Thank you,

    Penny

     

    Reply
    1. alison Post author

      Hi, Penny, glad to hear your daughter is going OK with her reading and spelling, but sorry to hear not all her classmates are, and that you feel her needs are not really being addressed. I think schools create quite a big problem for themselves when they use only Whole Language or Balanced Literacy (usually whole language with a sprinkling of analytic phonics) approaches to teaching reading and spelling because you end up with situations like the Grade 2 class I was in today, where some kids read like 6-year-olds (i.e. they can’t read much) while one child has the decoding skills of a 16-year-old. How teachers are meant to address their needs and everyone else’s in between is really unclear to me. Their teacher is lovely and very hardworking and experienced, but I think her task is impossible. If everyone got a proper first-and-fast phonics blast in their first year of school, less kids would fall behind and there would be less discrepancy between kids, and thus teachers’ lives would be a lot easier after that.

      Re your daughter, if she’s good at reading and keen to do it, and has enough books in which she can decode 95% or more of the words, then she should be fine to just read, read, read with lots of encouragement and interest from you, and her decoding skills will probably continue to build.

      If you want to give her structured practice on spelling you can use my materials, or there are lots of other things on my resource lists that might work equally well. Make sure you include lots of writing activities, anyway, as this seems to be the most powerful way to help children grasp spellings. Make sure she says the sounds (not the letter names) as she writes them.

      Apart from that, it sounds like you’re one of the lucky ones who has a child with good phonemic awareness and the ability to see many of the patterns, so please enjoy this, there are a lot of parents who are less fortunate.

      Reply
  3. Rebecca

    Hi,

     

    my daughter starts school next year and. Really want her t have a strong start. Do your materials cover this and wha would you suggest? 

    Reply
    1. alison Post author

      Hi Rebecca, one of the best things you can do with your daughter is talk and read to her and develop her oral language, but also if you can make sure she understands that words are made of sounds and letters are how we draw them, this will start her off on the right path. We have a few spellings for each sound, and sometimes we use the same spelling for more than one sound, but children can cope with this, they understand from their own drawings that a drawing of a house can have different shapes and sizes and still be a house, and that a circle could be a sun or a balloon or an orange.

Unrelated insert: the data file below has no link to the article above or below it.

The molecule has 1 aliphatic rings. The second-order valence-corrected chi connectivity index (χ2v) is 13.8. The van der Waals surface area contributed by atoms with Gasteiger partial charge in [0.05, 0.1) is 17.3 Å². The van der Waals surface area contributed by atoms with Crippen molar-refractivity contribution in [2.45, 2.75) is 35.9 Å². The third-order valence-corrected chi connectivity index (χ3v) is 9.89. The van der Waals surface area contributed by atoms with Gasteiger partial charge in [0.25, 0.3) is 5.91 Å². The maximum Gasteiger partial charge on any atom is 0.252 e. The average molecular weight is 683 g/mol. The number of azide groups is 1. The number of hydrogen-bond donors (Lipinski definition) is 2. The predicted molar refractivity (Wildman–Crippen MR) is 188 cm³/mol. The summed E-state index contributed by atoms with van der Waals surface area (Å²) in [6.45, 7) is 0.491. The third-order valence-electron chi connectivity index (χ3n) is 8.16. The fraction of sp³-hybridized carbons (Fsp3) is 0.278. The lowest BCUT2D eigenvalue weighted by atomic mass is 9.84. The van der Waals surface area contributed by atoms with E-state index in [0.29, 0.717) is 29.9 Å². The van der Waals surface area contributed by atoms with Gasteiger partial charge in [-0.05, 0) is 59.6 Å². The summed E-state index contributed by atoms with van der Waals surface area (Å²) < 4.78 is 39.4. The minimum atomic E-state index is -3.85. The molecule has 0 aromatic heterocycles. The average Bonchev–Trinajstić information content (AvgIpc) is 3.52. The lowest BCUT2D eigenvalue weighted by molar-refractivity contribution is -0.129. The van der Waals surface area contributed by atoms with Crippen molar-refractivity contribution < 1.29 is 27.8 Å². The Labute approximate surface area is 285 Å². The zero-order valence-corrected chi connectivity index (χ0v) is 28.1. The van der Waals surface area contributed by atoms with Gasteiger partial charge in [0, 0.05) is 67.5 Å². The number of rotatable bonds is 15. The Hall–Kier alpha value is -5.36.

I suggest you also help her learn to recognise letters and say the main sound for each one, perhaps using Jolly Phonics or Zoo Phonics actions to help her remember. Teaching the sounds is a lot more useful than teaching the letter names (though perhaps when she starts school they will expect her to know the names too, but letter names can really confuse some beginners).

      Children who are starting to “hear” the structure of words are ahead of the game when they start school e.g. children who are aware of and can generate rhymes (e.g. they know what’s funny about “roses are red, violets are blue, most poems rhyme but this one doesn’t”, and if you ask them what rhymes with “cat” they can tell you at least a couple of words) and pull the first sound off a word e.g. “mum starts with m” and then tell you other words starting with that sound – monster, mouth, me etc.

      If you have an iPad and your daughter is playing with it anyway, perhaps get her playing Phonics Hero and some of the other apps at http://www.spelfabet.com.au/phonics-resources/preschool/, and perhaps also get her some Little Learners Love Literacy, Get Reading Right or Jolly Phonics decodable books and help her start sounding out words.

      You could use my Level 1 resources and movable alphabet with her if you like, but my resources are deliberately not full of teddies and princesses and children shouting hooray, because I use them a lot with older learners. So she might prefer some of the many resources that are specifically written for her age group. I hope that’s helpful and please just email me if you want to have a longer conversation about this. Alison

      Reply
    1. alison Post author

      Thanks for the nice feedback! Now I just need to find time to make my last workbook, more sequences and games (in my head but I never get enough time to finish them)

      Reply
  4. Sal

    Hi Alison,
    My daughter is 12 yrs old and just starting yr7 and has had speech therapy on and off since she was young. However, her treatment was interrupted several times over the years to address anxiety concerns stemming from her inability to express herself and the schools/ teacher’s lack of understanding how to deal with the situation. Despite many attempts at tutoring, speech therapy and counselling, she continues to perform below her age level, although she seems to perform better in numeracy.
    At the moment she’s seeing a psychologist and a speech therapist(Kids focus paediatric therapy) once a week. She has start school at a private school and it seems they’re not much better than public school. I have had a speech assessment done last month. Her results returned as having a reading age of 8.5 and spelling age of 9.5. She seems to be ok with oral decoding but not visual decoding with some area performing at expected level (7-13) and others at below expected level and scoring mostly 3.